Two essays on Parshat Ekev 

Two essays on Parshat Ekev 

  1. Why worshipping alien gods is a trap

In last week’s Torah reading, Parshat Vaethanan, we were given a more elaborate reprise of the Ten Commandments which opens with:

“I am the Lord your G-d Who took you out of the Land of Egypt, out of the house of bondage. You shall not have the gods of others before me”
Devarim/Deutronomy 5:6-7

It is interesting that the verse offers no reason for us not to have other gods. This is a commandment that should require no explanation, even though we may wonder why it does not say “I am the Lord your G-d, there is no other”. Indeed it seems to imply that there are indeed other deities, but Israelites are enjoined from worshipping those others.

Nevertheless both here and in the earlier version which appears in Exodus (Parshat Yitro) we are told in no uncertain terms to eschew any worship of foreign deities, and we never ask or expect any reason. Indeed the reason should be obvious.

And yet in this week’s reading, Parshat Ekev, we are treated to a very puzzling verse:

“And you shall consume all the peoples which the Lord your G-d gives you; you shall not spare them, nor shall you worship their gods, for that will ensnare you.”  —Devarim/Deuteronomy 7:16

This is both remarkable and puzzling. After all, the Israelites have just heard – for the second time – the Ten Commandments in which the very first utterance forbids us from “having any other gods”. We have our one G-d to the exclusion of all others. Now, suddenly, we are told here that we should avoid worshipping the gods of the nations which we will vanquish and obliterate (which clearly proves their gods’ impotence) because those gods will be a trap. In other words we avoid worshipping other gods not because we already have our G-d, but because worshipping those other gods is a trap.

Astonishing! How can we possibly be seduced by the failed gods of nations we have defeated? And what exactly can the worship of such deities actually entrap us into doing? Isn’t the very act of worshipping such idols the ultimate infraction? What can possibly be triggered beyond this consummate sin?

Remarkably, Rashi has nothing to say about this verse – a verse that cries out of interpretation..

There may be a hint later on in verse 25 which also uses a variation of the word “mokesh” – snare, only here the word appears as a verb “tivakesh” – you will be ensnared.

The graven images of their gods you will burn with fire; you shall not covet (lo tahmod) the silver or gold that is upon them and take it for yourself, lest you be ensnared (pen tivakesh) by it, for it is an abomination to the Lord, your G-d. 

Devarim/Deuteronomy 7:25

It is fascinating to note that verse 7 in which we are commanded not to worship the Canaanite gods, and which warns of entrapment by them, is in effect an expansion on the first of the Ten Commandments. Verse 25 in which we are commanded not to covet the gold and silver encrustation on such deities lest we be entrapped by them, is a clear expansion of the Tenth Commandment, not to covet.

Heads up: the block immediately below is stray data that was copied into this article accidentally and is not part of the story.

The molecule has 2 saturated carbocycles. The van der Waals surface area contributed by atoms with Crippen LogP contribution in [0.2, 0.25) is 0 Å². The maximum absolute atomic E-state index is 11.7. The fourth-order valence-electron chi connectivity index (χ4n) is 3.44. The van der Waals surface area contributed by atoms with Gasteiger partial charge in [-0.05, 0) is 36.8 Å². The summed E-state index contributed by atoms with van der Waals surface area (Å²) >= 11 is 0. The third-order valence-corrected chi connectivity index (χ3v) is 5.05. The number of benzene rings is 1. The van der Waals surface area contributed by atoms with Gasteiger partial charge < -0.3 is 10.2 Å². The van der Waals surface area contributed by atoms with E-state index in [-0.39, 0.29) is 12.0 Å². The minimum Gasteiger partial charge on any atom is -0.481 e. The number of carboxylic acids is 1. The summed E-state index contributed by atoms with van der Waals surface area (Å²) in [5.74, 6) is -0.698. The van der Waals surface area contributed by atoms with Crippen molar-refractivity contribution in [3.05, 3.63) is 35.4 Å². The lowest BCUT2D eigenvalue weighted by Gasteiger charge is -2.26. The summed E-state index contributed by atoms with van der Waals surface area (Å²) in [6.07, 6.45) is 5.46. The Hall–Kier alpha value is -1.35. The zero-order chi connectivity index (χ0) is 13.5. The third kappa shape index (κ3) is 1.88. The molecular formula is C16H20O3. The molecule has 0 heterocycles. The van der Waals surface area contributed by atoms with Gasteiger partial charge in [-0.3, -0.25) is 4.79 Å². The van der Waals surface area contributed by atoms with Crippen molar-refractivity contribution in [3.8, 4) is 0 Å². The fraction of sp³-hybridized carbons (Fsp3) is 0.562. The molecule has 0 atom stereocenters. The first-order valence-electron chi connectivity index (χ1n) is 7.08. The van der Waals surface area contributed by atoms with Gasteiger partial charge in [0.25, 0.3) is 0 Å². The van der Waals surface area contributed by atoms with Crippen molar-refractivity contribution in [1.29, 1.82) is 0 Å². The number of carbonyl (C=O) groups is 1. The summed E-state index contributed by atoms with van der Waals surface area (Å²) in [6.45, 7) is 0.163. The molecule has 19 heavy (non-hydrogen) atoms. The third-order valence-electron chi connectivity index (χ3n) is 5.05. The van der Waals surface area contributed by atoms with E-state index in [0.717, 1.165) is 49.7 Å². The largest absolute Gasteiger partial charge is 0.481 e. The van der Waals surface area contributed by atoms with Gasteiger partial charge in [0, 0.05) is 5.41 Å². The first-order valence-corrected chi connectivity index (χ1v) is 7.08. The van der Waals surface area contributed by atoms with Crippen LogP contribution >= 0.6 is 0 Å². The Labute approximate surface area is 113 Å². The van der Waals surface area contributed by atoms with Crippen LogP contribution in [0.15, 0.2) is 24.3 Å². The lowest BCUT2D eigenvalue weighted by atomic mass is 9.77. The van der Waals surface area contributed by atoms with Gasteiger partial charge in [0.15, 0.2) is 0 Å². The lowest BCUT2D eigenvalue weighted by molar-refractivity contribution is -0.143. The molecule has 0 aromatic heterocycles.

And therein, perhaps, is the answer to our question. For indeed verse 7 and verse 25 are a single idea. The fundamental difference between the Israelite G-d and these other gods is that our G-d cannot be seen, touched, measured, weighed or traded. Our G-d is not the sum of its parts, let alone greater than the sum of its parts. Our G-d is an abstraction.

By contrast a Canaanite god may have no abilities or powers. But it does contain silver and gold,materials which we can indeed covet to the point where we lose any perspective  and can actually forget G-d in our pursuit of such material treasure.

Hence when the first commandment says “You shall not have the gods of others before me”, it is not referring to those gods in terms of them having any powers. Rather it is referring to them only as the mercantile value of the silver and gold of which they are made, and the power of silver and gold to seduce us into forgetting our priorities.

So, yes, if we worship other gods we are in effect debasing ourselves by worshipping gold and silver. By not destroying the Canaanite idols we are indeed forgetting our G-d because of the seductive nature of the precious metals from which these gods are crafted.

This is confirmed later in this very parsha when the Torah warns us about taking credit for our material success; “My power and the might of my hand has gotten me this wealth.’(Deut. 8:17). This is the trap about which we are being warned in verses 7 and 25. The worshipping of (gold and silver) idols is all about the coveting of material goods which leads us into the ultimate trap, that of taking credit for our material achievements. And this is the ultimate form of idolatry.

 

  1. Why poor Jews never have Christmas trees

… and you say in your heart: ‘My power and the might of my hand has gotten me this wealth.’ But you should remember the LORD your G-d, for it is He that gives you the power to get wealth, that He may establish His covenant which He swore unto you fathers, as it is this day. And it shall be, if you should forget the LORD your G-d, and walk after other gods, and serve them, and worship them, I forewarn you this day that you shall surely perish.

Deuteronomy/Devarim 8: 17-19